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How naked World War II sailors ended up riding Mongolian ponies in the Gobi Desert to shoot bazookas at the Japanese

“What the hell is the Navy doing here?”

That’s how U.S. Navy radioman Richard Rutan was greeted when he stepped down from a C-47 plane in central China in June 1944.

The question was somehow fitting for Rutan, a member of the Sino-American Cooperative Organization, or SACO.Its official insignia, after all, was a string of punctuation marks on a pennant, like cuss words in a comic strip, symbolizing SACO’s unofficial slogan, “What the Hell?”

Rutan’s arrival at Lüliang drew a crowd of Army Air Forces men eager to greet the first plane ever to land at the new base.He was almost as baffled about his presence on the desolate airstrip as they were. A few days earlier, the 21-year-old had been at Guilin, about 300 miles inland from Hong Kong, intercepting Japanese code with a dozen other radio operators when his officer tapped him on the shoulder and told him to get his gear together.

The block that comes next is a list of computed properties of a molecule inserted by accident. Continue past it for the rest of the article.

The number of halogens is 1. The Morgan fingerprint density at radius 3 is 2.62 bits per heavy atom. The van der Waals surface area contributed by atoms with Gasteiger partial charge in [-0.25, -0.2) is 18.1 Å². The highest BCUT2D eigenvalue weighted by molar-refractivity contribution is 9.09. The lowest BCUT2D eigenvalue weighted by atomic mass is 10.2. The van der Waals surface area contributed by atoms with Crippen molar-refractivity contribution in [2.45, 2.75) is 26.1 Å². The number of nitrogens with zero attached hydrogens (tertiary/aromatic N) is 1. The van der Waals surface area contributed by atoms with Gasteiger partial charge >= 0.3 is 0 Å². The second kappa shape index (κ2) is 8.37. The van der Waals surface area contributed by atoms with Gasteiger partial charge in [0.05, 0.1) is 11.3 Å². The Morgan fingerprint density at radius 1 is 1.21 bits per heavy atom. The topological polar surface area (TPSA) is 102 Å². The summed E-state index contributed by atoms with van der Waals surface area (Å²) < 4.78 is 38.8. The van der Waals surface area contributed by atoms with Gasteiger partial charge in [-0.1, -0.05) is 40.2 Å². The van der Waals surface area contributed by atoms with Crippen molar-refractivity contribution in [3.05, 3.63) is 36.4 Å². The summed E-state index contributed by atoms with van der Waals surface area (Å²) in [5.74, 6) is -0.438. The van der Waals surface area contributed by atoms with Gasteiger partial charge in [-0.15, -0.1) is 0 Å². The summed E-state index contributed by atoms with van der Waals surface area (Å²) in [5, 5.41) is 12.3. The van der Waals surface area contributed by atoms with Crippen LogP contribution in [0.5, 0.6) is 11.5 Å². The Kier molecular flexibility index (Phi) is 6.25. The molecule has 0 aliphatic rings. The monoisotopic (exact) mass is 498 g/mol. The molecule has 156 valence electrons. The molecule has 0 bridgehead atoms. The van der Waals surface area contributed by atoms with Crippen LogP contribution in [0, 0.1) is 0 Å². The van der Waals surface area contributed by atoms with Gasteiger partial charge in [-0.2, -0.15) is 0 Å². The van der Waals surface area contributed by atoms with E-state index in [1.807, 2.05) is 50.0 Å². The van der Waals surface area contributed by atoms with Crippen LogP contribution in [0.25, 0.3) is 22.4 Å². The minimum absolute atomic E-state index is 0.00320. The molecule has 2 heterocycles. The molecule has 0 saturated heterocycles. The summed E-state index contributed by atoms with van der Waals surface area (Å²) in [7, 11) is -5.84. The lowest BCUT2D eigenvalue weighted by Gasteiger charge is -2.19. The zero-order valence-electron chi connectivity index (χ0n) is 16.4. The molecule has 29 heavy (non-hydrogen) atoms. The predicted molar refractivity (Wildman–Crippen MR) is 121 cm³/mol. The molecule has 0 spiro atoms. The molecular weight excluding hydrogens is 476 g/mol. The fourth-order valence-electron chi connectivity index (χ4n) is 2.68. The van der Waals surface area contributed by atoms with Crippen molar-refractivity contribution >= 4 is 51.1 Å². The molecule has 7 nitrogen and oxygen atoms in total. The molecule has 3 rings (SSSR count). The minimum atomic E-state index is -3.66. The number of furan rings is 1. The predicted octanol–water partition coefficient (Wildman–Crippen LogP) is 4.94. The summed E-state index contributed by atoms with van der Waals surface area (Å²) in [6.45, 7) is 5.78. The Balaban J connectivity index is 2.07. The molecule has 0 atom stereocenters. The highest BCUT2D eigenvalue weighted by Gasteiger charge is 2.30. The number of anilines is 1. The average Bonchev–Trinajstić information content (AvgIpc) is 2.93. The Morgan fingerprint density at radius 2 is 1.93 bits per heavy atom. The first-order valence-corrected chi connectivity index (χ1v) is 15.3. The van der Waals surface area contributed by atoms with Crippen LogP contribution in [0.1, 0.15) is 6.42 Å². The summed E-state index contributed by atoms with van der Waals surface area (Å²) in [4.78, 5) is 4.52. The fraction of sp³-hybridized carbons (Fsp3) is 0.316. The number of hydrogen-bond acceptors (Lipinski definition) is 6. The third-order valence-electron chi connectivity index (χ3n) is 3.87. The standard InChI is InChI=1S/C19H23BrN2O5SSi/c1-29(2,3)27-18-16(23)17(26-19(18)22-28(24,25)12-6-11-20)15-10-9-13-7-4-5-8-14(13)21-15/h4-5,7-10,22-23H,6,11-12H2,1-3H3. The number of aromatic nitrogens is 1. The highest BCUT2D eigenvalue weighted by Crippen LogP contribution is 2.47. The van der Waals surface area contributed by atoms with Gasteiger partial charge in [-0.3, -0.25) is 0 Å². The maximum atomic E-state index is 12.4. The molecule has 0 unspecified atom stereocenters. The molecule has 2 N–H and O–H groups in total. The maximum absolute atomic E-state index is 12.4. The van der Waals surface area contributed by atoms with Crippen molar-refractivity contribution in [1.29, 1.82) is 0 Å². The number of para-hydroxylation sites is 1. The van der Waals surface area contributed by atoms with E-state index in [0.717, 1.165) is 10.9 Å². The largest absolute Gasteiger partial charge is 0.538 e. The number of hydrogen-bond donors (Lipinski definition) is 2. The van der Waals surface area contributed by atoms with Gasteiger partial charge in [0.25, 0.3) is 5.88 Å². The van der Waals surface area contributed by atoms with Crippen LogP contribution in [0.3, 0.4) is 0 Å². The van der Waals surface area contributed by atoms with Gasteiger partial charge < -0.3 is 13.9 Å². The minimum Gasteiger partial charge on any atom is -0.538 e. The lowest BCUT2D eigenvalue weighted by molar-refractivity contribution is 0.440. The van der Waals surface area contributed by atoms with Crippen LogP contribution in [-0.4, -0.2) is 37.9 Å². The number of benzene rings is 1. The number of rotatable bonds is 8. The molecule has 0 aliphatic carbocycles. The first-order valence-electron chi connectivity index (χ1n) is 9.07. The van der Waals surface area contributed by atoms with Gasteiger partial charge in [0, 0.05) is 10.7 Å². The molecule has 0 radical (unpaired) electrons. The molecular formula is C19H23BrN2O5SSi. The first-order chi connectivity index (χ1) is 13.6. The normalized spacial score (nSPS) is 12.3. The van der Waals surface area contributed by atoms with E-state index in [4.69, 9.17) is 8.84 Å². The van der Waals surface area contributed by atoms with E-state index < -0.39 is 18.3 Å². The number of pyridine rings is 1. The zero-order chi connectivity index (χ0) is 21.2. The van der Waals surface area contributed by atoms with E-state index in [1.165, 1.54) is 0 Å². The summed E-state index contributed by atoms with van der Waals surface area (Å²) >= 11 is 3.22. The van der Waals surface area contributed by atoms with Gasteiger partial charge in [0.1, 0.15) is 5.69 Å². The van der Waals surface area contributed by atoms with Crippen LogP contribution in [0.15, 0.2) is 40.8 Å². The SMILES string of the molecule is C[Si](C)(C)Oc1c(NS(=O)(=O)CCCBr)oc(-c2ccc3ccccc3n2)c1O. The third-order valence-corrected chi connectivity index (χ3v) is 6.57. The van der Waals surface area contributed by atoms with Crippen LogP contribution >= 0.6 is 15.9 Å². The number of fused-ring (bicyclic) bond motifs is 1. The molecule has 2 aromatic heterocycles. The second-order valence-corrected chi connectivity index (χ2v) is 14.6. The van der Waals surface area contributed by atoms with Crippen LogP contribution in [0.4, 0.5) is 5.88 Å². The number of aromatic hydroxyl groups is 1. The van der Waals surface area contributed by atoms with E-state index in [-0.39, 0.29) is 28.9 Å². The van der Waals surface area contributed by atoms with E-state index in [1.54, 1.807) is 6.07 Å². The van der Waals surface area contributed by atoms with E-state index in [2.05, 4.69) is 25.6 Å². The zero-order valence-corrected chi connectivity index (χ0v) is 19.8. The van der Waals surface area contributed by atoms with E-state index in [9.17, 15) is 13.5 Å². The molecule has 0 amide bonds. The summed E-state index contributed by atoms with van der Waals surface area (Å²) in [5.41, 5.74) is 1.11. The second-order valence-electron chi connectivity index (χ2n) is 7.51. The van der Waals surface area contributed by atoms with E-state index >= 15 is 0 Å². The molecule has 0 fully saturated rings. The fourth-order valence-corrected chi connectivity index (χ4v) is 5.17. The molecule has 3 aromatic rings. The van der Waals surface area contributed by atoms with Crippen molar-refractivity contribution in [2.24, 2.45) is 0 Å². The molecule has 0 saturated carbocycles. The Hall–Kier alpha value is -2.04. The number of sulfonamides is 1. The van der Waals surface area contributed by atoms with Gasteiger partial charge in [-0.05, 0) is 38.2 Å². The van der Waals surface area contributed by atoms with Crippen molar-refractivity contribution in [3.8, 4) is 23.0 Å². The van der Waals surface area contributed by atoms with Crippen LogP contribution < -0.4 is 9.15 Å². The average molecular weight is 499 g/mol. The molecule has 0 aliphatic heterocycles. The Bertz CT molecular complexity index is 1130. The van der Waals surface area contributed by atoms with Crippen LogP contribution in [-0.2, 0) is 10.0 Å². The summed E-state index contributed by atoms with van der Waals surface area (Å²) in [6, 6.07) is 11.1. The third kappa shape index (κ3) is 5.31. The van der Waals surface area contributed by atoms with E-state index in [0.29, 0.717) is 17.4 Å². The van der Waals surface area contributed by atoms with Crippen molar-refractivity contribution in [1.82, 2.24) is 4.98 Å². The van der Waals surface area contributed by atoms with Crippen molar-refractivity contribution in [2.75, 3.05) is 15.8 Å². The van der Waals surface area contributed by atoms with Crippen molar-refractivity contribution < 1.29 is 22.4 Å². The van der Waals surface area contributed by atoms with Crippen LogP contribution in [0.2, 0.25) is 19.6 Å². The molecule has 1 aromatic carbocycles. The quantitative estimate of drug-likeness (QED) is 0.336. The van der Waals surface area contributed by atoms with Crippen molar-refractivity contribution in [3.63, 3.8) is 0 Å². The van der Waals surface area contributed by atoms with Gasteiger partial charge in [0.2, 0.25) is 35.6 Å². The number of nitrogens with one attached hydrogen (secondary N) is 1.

He flew into Lüliang with orders to find the major in charge and request private space without offering an explanation. To his astonishment, the major handed him the keys to an empty building.

Source: How naked World War II sailors ended up riding Mongolian ponies in the Gobi Desert to shoot bazookas at the Japanese

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